Dr. Lamm gained wide recognition for his writings and discourses on the interpretation of Jewish philosophy and law, especially in relation to problems involving science, law, technology and philosophy in the modern world. He authored 10 books, including his major work, Torah Lishmah (1972), about the Mitnaggedim, and The Religious Thought of Hasidism: Text and Commentary, which won the coveted 1999 National Jewish Book Award in Jewish Thought. He also published many articles on Jewish law in many journals, one of which was cited in two separate landmark Supreme Court decisions on self-incrimination.

Dr. Lamm edited or co-edited more than 20 volumes, including The Library of Jewish Law and Ethics. He was the founder and first editor of Tradition and associate editor of Hadarom, a journal of Jewish law; founder of the Torah U-Madda Journal; and founder of the Orthodox Forum.

Dr. Lamm is survived by his children, Dr. Chaye Lamm (David) Warburg, Dr. Joshua (Rivkie) Lamm and Shalom (Tina) Lamm; son-in-law Rabbi Mark Dratch, husband of Sara Lamm Dratch Z”L, who passed away on February 28, 2013; and his many grandchildren and great-grandchildren. He is survived by his sisters, Tzivia Sittner and Miriam Auslander, and was the brother of Rabbi Dr. Maurice Lamm Z”L. His wife, Mindella (Mindy) Lamm Z”L, passed away on April 16, 2020.

From the RAA:

The Rabbinical Alliance of America — Igud HaRabbonim — joins Klal Yisrael in mourning the passing of HaRav Dr. Nachum (Norman) Lamm, Chancellor of Yeshiva University and Rosh HaYeshiva of the Rabbi Isaac Elchanan Theological Seminary, Yeshiva University’s affiliated rabbinical school.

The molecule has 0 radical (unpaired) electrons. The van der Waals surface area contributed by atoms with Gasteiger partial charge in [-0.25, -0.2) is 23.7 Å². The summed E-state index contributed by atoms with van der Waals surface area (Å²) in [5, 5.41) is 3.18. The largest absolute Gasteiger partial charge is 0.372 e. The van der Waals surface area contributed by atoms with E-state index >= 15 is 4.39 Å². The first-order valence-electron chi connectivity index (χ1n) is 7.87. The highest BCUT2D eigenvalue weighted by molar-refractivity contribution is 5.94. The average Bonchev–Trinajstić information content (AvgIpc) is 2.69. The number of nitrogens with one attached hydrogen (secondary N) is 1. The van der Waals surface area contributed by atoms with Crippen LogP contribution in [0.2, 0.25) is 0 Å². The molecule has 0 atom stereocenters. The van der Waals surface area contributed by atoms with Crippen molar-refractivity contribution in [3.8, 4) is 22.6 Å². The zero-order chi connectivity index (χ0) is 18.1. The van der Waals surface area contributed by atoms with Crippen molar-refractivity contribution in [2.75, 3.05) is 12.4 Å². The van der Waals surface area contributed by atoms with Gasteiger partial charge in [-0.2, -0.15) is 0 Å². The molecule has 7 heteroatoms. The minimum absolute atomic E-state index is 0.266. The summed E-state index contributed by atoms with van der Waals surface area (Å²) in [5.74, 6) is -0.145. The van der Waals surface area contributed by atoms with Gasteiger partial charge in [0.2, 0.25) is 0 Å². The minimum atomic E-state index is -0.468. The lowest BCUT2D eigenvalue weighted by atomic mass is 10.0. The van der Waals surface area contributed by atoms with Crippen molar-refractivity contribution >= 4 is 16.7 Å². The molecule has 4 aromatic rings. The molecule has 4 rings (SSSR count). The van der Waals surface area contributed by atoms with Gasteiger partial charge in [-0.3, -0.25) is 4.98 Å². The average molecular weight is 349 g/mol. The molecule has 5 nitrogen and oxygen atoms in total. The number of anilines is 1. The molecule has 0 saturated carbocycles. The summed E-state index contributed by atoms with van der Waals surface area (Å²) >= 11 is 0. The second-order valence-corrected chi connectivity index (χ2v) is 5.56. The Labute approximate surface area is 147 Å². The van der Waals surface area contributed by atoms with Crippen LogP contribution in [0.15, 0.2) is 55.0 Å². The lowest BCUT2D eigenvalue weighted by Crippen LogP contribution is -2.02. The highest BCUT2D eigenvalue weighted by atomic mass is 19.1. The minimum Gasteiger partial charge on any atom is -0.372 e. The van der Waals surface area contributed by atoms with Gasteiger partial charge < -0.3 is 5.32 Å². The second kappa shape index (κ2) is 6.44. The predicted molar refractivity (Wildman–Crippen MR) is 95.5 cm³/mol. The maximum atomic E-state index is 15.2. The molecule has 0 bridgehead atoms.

Rabbi Dr. Lamm was a master orator whose sermons and lectures enchanted audiences, challenging them to rise to greater heights in religious commitment. He was a fierce advocate for Orthodox Judaism in a time when it was under siege by secularizing and liberalizing forces. Through his efforts, thousands of people learn Torah and observe Shabbat in America, Israel, and around the world. As the author of over a dozen books and commentaries, his scholarship and insights continue to educate and inspire students of Torah.

Rabbi Dr. Norman Lamm’s maternal grandfather was HaGaon HaRav Yehoshua Baumol ZT’L (1880–1948) who authored the Responsa Emek Halakha. In that work, HaRav Baumol cited several insights from his young grandson, and even included responsa addressed to him.

Rabbi Dr. Lamm was elected President of Yeshiva University in 1976, after which he saved it from looming bankruptcy and raised its endowments as well as its academic rating. Throughout his tenure, Rabbi Dr. Lamm strengthened the financial and academic stature of the school. As Rosh HaYeshiva of Yeshiva University, Rabbi Dr. Lamm was responsible for the education and training of thousands of rabbis and lay Torah scholars. Even after his retirement in 2003, Rabbi Dr. Norman Lamm remained intimately involved with the educational institution in his positions of Chancellor and Rosh HaYeshiva.

Rabbi Mendy Mirocznik, executive vice-president of the Rabbinical Alliance of America stated, “The Jewish world lost a pillar and a leader. As President of Yeshiva University and Rosh HaYeshiva of the Rabbi Isaac Elchanan Theological Seminary, Rabbi Dr. Norman Lamm helped elevate spirituality in America and save American Judaism. Rabbi Dr. Norman Lamm was part of the devoted group of post-war educators who worked tirelessly to ensure that Orthodox Judaism thrived in a world that in many ways was hostile to religion in general and Judaism in particular. The Jewish world has lost a dedicated advocate. As a community, we owe Rabbi Dr. Lamm a debt of gratitude that we will always appreciate and be thankful for.”

May Rabbi Dr. Norman Lamm, ZT’L serve as a heavenly advocate, a Meilitz Yosher, for his family, the Jewish community and the entire world. May his memory be a blessing.